Your information is being stolen and sold – real time

Your information is being stolen and sold – real time

Every time you buy an item online, share a hilarious meme, or just make a simple search, your information is being stored, tracked, and circulated. Most people probably wouldn’t care or give it much thought, but one’s data can end up in a lot of unexpected places.

 

“People don’t always know their info is being sold at real-time,” says Ahmad Bashir, a fifth-year doctoral student at Northeastern University who has spent five years studying the online advertising market. “The system needs to be more transparent, and the users should be aware of what is happening with their data.”

 

Bashir says that when users visit a website, such as Amazon or Google, little bits of information called “cookies” are taken by the website to identify them. Cookies make it so users don’t need to log in to their favorite websites every time they visit it. Many internet users know all this by now. But this tracking does not just happen when you are on a particular site, but occurs the whole time you are browsing. Bahir says that websites build portfolios of their visitors based on, say, the items that they purchase or add to their online shopping carts.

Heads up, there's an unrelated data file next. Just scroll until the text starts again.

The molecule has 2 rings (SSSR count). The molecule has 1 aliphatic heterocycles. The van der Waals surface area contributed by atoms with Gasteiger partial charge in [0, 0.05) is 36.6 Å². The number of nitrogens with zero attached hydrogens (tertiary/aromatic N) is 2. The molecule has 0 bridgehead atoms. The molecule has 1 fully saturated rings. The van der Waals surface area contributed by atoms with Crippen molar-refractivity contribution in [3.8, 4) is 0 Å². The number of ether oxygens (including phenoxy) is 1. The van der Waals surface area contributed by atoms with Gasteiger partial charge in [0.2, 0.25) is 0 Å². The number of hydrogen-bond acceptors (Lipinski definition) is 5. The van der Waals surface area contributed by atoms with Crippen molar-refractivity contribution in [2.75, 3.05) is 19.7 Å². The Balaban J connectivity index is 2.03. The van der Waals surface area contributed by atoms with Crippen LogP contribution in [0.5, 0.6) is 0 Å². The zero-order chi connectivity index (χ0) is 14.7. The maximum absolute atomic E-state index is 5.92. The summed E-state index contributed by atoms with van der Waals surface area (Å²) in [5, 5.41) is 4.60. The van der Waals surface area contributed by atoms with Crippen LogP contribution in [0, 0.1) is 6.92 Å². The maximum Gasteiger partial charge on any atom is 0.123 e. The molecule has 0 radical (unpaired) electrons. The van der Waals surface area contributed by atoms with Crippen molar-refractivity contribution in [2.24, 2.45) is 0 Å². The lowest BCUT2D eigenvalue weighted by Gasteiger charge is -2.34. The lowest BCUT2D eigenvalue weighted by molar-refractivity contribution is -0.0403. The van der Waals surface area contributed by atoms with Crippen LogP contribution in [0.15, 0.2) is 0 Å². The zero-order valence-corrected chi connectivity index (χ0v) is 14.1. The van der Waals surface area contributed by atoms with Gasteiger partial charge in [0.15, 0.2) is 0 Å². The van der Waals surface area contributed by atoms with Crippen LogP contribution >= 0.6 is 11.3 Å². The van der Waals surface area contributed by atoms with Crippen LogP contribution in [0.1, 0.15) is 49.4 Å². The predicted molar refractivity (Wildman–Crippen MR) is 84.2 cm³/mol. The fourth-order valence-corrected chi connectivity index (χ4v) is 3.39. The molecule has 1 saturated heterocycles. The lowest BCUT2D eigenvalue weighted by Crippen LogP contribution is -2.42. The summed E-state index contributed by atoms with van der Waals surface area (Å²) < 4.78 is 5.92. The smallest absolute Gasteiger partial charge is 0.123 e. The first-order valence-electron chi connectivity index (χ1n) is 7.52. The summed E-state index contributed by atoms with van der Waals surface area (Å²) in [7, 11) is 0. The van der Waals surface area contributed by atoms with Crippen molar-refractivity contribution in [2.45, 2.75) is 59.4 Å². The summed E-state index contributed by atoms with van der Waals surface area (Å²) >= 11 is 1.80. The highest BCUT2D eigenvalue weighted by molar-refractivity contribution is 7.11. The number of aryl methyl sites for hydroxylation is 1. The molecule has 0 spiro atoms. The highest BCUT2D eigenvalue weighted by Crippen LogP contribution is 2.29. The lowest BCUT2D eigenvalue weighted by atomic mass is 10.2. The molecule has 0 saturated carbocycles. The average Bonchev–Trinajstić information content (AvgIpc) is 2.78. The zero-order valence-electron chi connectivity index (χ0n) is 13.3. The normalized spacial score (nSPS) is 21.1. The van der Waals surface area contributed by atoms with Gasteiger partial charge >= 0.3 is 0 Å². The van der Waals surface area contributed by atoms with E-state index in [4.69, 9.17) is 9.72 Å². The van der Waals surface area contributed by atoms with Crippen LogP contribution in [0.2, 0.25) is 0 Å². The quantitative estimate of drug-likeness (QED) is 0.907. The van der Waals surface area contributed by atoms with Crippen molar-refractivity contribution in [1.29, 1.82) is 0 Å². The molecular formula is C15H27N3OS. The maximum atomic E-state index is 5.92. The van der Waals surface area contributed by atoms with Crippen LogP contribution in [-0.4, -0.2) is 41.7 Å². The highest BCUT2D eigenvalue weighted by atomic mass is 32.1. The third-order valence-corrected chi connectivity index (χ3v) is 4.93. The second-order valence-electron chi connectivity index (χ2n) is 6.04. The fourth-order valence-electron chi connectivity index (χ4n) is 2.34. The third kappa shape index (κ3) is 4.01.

“All this data is very valuable to advertisers, who don’t hesitate to sell it to the highest paying bidder. In a process known as real-time bidding,” says Bashir, “advertisers are constantly competing against each other to flaunt their products and services on your screen.”

 

He recently co-authored a paper on this topic with Northeastern professor Christo Wilson titled Diffusion of User Tracking Data in the Online Advertising Ecosystem. Bashir and Wilson traveled to Washington DC, in February 2019 to accept an award at the Future of Privacy Forum, an event for advocates of cybersecurity and privacy issues, and to share their work with policymakers and privacy experts. “This feels special because you can see your work shaping real impact,” says Bashir. “Eventually this paper will be distributed through D.C. and help close the gap between academia and policymakers and make online advertising more transparent.”

 

Anisha Naidu

Anisha Naidu
Anisha Naidu

iamanishanaidu@gmail.com

A strong believer in karma. Loves music and indulges in deep thoughts. Prefer the company of dogs over humans and wishes to be a person who speaks many languages.

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